A Toguna in Bródno
Ewa Opałka talks to Youssouf Dara
Ewa Opałka talks to Youssouf Dara, a sculptor from the Dogon Tribe and co-author of the Toguna in Bródno, from a feminist perspective.
Ewa Opałka: We meet in a Toguna – a place in a Dogon village used for resolving conflicts. I heard about a specific type of greeting used by Dogons – the greeting parties talk in detail about the latest news regarding the individual members of their families. Can we greet each other this way?
Youssouf Dara: Yes, we tend to greet this way. Everyone in my family is perfectly fine.
And how large is your family?
There are seven family members. I am the head of the family composed of persons with whom I spend my time on a daily basis. A man is the head of every family, even if there is an older woman in the family, respected for her experience. I myself live together with my mother, a very wise and experienced woman, but the final decision is always taken by me.
Can you explain to me why in the Dogon culture it is a man who always decides?
The Dogon culture is characterised by its lack of confidence in women – it is the woman who leaves the village after the wedding. The man stays behind – he maintains traditions, he is responsible for their continuation. You could say that Dogon men are quite “macho”. For instance, we have a strict division of marital property, and family assets are only those which have been contributed by the man. Even during the marriage relationship, the material contribution of the woman remains the property of the family that she comes from. Children do not inherit from their mother but only their father. If the woman dies, her property is taken over by her brothers. Children (understood in our culture as boys) always stay with their father. Girls can decide for themselves if they want to stay with him or their mother’s family.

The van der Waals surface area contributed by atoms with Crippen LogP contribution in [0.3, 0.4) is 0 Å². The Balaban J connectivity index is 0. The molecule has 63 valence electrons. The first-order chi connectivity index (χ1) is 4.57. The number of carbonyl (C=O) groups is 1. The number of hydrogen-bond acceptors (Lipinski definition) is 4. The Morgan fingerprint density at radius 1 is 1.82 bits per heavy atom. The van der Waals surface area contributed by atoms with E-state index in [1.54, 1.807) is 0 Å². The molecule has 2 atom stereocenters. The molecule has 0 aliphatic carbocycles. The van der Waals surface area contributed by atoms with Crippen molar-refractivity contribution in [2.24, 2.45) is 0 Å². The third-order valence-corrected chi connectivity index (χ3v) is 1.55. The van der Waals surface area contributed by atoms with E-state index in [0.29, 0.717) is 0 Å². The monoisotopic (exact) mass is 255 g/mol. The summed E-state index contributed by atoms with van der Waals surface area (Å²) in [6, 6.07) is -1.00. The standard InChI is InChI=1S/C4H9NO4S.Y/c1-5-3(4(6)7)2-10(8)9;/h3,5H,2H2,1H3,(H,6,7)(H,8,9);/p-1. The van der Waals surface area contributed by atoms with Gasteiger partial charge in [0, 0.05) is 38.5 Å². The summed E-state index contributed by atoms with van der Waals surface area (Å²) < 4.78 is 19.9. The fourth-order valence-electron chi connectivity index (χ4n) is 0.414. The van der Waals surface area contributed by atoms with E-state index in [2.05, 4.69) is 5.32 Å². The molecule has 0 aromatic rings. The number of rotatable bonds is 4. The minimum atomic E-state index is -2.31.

In the Dogon culture, a huge role is played by the original mythology – the cosmogony explaining the way in which the universe was created and the way it functions now. Is there any evidence for the relationship between women and men presented by you in the Dogon mythology? Are there any mythological reasons for the lack of confidence in women, except for economic ones?
Yes. The mythological element manifests itself in the strong belief in the communion of souls. At night, souls visit the house of the family that they come from in order to have a drink of water. At the same time, they decide about family problems and punish family members who have contributed to the conflicts within it. A visible effect of such intervention is vomiting with blood – it shows that souls have intervened with family life.